In 1962, a new high school was constructed to house 750 students. Designed by architect E. C. Grissom and costing $1,300,000. Situated between Berea Drive and Burdine Street, it became known as Berea Junior and Senior High School before changing again upon merging with Midpark High School in 2013.

Berea High School is a three-story brick structure constructed between 2002 and 2005 at the cost of $35.4 million, housing the Berea-Midpark Titans, who compete in Ohio High School Athletic Association Southwestern Conference competition and under Tim DeLuca who began coaching career at Norwalk High School before also coaching at Baldwin Wallace University.


Berea High School football team experienced a disappointing year last year, finishing 1-9. They hope for better this time around under new head coach Drew Chisholm (also athletic director). He previously led Blacksburg’s successful program before coaching North Greenville himself from 1995 to 1999.

Blackwell guided DeAngelo Branche to a state championship and earned various all-state accolades during his time at Camden, Woodmont, and Mauldin high schools. Additionally, his coaching success extended across ten years at these high schools – as he led running backs on similar journeys at each location.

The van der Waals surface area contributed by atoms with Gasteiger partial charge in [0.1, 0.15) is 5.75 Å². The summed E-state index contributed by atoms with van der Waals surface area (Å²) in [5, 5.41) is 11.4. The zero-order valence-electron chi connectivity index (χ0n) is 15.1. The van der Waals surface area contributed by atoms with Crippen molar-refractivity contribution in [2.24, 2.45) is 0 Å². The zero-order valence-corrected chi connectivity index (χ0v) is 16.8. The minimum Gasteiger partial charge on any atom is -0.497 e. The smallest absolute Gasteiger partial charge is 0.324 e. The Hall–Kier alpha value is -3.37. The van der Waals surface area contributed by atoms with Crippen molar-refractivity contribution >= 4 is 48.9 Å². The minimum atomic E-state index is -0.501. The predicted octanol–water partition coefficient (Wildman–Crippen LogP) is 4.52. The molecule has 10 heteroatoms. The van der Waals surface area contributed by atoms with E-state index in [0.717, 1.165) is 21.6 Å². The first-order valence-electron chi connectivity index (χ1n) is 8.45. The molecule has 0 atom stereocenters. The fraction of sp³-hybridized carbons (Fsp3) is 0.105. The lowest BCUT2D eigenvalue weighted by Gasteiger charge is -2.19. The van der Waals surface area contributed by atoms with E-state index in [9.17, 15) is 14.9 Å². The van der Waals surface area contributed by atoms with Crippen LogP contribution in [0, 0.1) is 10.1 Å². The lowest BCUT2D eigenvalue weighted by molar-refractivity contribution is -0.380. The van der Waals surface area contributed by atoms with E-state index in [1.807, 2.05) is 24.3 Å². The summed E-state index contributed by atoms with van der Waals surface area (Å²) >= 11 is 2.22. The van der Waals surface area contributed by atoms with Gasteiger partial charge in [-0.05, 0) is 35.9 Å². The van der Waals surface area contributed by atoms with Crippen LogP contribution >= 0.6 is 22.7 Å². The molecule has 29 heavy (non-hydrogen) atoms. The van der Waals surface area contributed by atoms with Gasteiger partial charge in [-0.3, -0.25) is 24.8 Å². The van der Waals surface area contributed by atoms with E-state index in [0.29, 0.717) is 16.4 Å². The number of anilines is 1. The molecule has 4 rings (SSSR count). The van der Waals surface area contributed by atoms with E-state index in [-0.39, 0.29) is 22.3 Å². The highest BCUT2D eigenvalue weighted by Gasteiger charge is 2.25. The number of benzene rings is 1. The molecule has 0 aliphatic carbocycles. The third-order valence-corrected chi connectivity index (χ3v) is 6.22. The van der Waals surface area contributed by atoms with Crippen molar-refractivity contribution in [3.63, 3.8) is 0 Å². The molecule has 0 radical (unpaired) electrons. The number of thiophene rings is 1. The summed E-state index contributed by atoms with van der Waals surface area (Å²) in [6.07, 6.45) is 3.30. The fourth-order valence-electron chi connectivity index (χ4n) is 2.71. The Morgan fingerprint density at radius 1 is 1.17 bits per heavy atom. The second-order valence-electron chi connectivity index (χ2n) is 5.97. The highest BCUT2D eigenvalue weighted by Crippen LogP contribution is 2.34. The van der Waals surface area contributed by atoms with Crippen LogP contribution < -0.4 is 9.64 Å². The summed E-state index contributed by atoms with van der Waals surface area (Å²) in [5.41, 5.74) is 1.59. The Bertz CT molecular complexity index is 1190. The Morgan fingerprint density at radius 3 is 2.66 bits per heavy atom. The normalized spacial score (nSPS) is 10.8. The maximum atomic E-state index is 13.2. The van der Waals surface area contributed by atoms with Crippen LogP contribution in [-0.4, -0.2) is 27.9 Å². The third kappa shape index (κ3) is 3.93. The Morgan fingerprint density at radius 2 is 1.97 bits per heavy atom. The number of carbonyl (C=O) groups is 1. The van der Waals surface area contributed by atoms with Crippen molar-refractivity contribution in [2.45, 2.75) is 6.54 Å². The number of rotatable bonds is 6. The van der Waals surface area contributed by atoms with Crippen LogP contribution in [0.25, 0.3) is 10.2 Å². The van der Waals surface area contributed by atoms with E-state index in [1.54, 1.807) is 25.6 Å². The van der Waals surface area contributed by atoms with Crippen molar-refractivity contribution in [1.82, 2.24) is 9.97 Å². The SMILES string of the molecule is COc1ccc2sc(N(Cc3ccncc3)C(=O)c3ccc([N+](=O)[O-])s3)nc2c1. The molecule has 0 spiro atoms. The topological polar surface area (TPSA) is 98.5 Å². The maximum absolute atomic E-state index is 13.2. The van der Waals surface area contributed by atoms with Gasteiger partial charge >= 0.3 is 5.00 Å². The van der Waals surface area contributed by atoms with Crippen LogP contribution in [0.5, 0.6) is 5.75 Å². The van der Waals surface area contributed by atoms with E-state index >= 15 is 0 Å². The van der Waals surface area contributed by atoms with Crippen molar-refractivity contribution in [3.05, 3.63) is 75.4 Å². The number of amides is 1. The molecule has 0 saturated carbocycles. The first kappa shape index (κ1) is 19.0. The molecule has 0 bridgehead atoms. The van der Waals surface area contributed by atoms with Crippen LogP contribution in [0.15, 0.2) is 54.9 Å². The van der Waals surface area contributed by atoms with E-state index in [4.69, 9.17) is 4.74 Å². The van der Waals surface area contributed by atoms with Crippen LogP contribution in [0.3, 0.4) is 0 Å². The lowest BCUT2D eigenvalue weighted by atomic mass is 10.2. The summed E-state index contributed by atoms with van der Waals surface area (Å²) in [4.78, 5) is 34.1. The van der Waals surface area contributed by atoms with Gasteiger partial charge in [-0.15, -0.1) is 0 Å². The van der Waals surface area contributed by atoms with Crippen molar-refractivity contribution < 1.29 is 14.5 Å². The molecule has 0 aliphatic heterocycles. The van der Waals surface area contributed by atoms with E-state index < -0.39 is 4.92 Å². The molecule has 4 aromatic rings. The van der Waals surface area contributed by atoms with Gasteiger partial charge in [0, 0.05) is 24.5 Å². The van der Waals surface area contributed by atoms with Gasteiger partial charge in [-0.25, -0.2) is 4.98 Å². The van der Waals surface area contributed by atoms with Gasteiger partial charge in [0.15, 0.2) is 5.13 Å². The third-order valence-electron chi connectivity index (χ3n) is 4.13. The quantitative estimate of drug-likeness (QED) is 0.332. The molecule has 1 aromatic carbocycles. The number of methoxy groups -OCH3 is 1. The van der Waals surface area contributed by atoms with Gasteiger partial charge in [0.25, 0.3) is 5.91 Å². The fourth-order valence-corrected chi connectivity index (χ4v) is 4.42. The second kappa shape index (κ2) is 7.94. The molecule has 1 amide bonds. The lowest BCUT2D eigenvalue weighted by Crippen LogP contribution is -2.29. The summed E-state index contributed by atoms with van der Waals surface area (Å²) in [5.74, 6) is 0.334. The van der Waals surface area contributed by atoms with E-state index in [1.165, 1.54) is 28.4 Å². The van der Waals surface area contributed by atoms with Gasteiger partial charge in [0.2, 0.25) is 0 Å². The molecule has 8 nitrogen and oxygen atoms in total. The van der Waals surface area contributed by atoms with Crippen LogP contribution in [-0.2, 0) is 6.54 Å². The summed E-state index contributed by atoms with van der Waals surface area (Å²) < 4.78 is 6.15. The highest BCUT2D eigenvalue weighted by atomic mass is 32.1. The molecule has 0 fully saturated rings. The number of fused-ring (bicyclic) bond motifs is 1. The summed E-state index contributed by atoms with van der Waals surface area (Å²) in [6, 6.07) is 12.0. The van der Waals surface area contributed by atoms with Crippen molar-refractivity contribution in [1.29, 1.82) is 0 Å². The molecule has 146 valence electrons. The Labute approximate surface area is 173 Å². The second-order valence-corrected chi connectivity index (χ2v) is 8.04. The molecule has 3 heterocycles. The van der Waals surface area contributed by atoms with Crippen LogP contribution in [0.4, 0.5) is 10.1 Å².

Berea City Schools District was accused of turning a blind eye to allegations that its coaches and administrators knew about an atmosphere of hazing, bullying, and assault among members of Berea-Midpark High School’s football team – claims which have been advanced by an attorney representing John Doe – however, their actions weren’t taken swiftly enough against all parties involved, including coaches and players at school. Timothy J. Weyls brought forth the lawsuit on behalf of John Doe against various parties associated with school coaches as well as players themselves – allegations which Weyls filed on his client’s behalf to hold them accountable.